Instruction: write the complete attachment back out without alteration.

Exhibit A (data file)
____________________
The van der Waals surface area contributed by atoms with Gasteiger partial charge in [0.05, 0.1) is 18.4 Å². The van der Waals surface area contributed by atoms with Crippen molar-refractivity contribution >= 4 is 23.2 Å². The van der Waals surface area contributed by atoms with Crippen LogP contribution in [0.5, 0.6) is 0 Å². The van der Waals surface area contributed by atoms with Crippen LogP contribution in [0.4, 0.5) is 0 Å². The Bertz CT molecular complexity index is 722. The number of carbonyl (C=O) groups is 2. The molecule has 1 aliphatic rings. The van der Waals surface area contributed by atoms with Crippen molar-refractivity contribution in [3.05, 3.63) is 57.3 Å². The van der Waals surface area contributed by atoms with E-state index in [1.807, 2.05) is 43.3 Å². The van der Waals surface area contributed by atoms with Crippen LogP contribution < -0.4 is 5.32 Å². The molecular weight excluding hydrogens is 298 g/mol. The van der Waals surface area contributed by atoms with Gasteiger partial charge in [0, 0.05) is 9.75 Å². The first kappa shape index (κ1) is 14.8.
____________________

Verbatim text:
The van der Waals surface area contributed by atoms with Gasteiger partial charge in [0.05, 0.1) is 18.4 Å². The van der Waals surface area contributed by atoms with Crippen molar-refractivity contribution >= 4 is 23.2 Å². The van der Waals surface area contributed by atoms with Crippen LogP contribution in [0.5, 0.6) is 0 Å². The van der Waals surface area contributed by atoms with Crippen LogP contribution in [0.4, 0.5) is 0 Å². The Bertz CT molecular complexity index is 722. The number of carbonyl (C=O) groups is 2. The molecule has 1 aliphatic rings. The van der Waals surface area contributed by atoms with Crippen molar-refractivity contribution in [3.05, 3.63) is 57.3 Å². The van der Waals surface area contributed by atoms with E-state index in [1.807, 2.05) is 43.3 Å². The van der Waals surface area contributed by atoms with Crippen LogP contribution < -0.4 is 5.32 Å². The molecular weight excluding hydrogens is 298 g/mol. The van der Waals surface area contributed by atoms with Gasteiger partial charge in [0, 0.05) is 9.75 Å². The first kappa shape index (κ1) is 14.8.